Floyd County commissioners indicated support Tuesday for allowing the bodies of unclaimed paupers to be cremated instead of buried.
“We’re behind you,” Commission Chair Rhonda Wallace told Coroner Gene Proctor. “We want to make this as easy a process as possible.”
The change would solve several problems, ranging from rising costs to storage and cemetery space. Proctor said the county averages 40 indigent burials a year — up from about 30 when mentally ill patients were housed in the state’s now-closed Northwest Georgia Regional Hospital. “They’re getting aged now,” he said. “We find them in the streets and, often, they’ve had no contact with their families for years.”
Proctor said he spends at least 15 days trying to locate family members, then he runs a public notice for two weeks before signing off on a burial. The county’s first morgue, under construction in the old animal shelter on Mathis Road, will have room to store six bodies. In the meantime, they’re held in the morgues of local hospitals and space is at a premium.
“There’s been a lot of controversy back and forth … but the hospitals are a lot more receptive now that we’ve started on our morgue,” Proctor said. “We’ve done this on a shoestring budget, and we’re going to have one of the nicest morgues in the state.”
He’s handled six unclaimed bodies since July 1, he told the board during its caucus session, and he managed to track down extended family of just two.
Rome’s cemetery crews bury paupers in space the county has purchased. Proctor said it’s expected to be full in about five or six years, but cremation would extend that time to 30 or 35 years.
Also, cremains kept above-ground, in labeled boxes, could be turned over to family members who belatedly locate a lost loved one. “It’s much more humane,” he said. “One we interred a few months ago, his sister called yesterday from Dearborn, Michigan.”
Most of the local clergy “have zero issues” with cremation, Proctor said, and all the local funeral homes perform the service. Several, however, refuse to handle indigent burials because the fee is too low.
The county pays a flat $750 per body. County Manager Jamie McCord said that falls in the middle of the $600 to $850 allocated by other Georgia counties.
Floyd County residents who can’t afford to bury a relative can apply to the Division of Family and Children Services office for the stipend. However, McCord said agency officials approached him a few months ago, saying they need more than the county is budgeting.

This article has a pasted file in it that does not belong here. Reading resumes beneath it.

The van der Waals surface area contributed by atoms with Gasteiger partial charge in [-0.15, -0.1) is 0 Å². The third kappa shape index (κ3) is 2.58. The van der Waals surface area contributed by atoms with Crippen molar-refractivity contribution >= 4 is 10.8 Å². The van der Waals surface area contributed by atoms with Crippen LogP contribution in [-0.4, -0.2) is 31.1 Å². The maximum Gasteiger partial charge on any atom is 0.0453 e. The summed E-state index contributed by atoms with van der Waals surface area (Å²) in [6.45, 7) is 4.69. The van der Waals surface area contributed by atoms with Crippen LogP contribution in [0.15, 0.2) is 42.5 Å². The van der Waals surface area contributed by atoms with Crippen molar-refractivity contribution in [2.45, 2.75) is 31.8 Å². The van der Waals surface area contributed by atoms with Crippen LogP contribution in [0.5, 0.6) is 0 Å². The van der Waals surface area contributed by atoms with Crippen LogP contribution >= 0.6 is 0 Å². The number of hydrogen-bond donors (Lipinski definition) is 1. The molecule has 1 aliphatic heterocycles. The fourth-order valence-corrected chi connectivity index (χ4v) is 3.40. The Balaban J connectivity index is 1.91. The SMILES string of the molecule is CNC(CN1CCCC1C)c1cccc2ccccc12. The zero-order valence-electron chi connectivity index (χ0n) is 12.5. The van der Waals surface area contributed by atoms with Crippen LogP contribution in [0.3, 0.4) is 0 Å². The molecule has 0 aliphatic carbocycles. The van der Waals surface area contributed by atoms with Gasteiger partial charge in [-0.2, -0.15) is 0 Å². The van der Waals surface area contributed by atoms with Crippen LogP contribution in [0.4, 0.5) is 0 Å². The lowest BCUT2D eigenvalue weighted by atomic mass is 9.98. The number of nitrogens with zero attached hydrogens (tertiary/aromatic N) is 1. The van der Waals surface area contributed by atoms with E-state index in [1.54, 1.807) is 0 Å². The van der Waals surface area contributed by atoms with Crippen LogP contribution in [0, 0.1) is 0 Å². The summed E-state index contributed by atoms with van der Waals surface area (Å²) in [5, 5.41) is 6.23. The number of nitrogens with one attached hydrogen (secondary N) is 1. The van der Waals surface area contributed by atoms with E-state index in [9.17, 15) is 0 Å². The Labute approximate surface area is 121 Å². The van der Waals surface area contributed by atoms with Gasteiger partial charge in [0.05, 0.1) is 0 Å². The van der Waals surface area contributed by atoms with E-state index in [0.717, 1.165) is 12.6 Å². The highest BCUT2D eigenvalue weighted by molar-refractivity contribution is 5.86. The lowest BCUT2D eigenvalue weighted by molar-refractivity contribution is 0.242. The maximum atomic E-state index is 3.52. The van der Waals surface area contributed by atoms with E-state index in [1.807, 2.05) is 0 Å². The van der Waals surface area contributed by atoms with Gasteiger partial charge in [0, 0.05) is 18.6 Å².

“DFCS says (allowing cremation) would relieve their funding issue,” McCord said.
Commissioners asked County Attorney Wade Hoyt to draw up an ordinance amendment to make the change.
Floyd County Employee Recognitions
The Floyd County Commission awarded service pins Tuesday to the following long-time employees:
At Least 35 Years of Service
Vicki Parton, Clerk of Superior Court’s office, 39 years
Faye Franklin, Superior Court, 35 years
At Least 25 Years of Service
Diane Minter, Clerk of Superior Court’s office, 29 years
Felica Mynes, Superior Court, 28 years
Jeff Hubbard, Solid Waste, 28 years
Shannon Boatner, Police, 27 years
Angie Grady, Water, 27 years
District Attorney Leigh Patterson, 27 years
Robert Couey, Magistrate Court, 26 years
Jennie Leonard, Finance, 25 years
Kenneth Whatley, Water, 25 years
Denton Wright, Public Works, 25 years
At least 20 Years of Service
Daniel Bridges, Public Works, 24 years
Todd Wofford, Parks & Recreation, 23 years
Eddie Watters, Public Works, 22 years
Vanessa Waddell, Elections, 21 years
Barry Jackson, Police, 20 years
Timothy Bennett, Public Works, 20 years
Stephen Pearson, Public Works, 20 years
At Least 15 Years of Service
Ted Bullock, Public Works, 19 years
Charles Wright, Juvenile Court, 19 years
Harold Goldin, District Attorney’s office, 19 years
Eric Sexton, Public Works, 19 years
Mitch Glass, Sheriff’s office, 18 years
John McClellan, District Attorney’s office, 18 years
Danny Bickers, Police, 17 years
Sommer Splendore, E-911, 17 years
Alicia Valdez, Probate Court, 16 years
Ned Shope, Airport, 15 years
Mary Beth Gregoire, District Attorney’s office, 15 years
Source: Floyd County Clerk’s office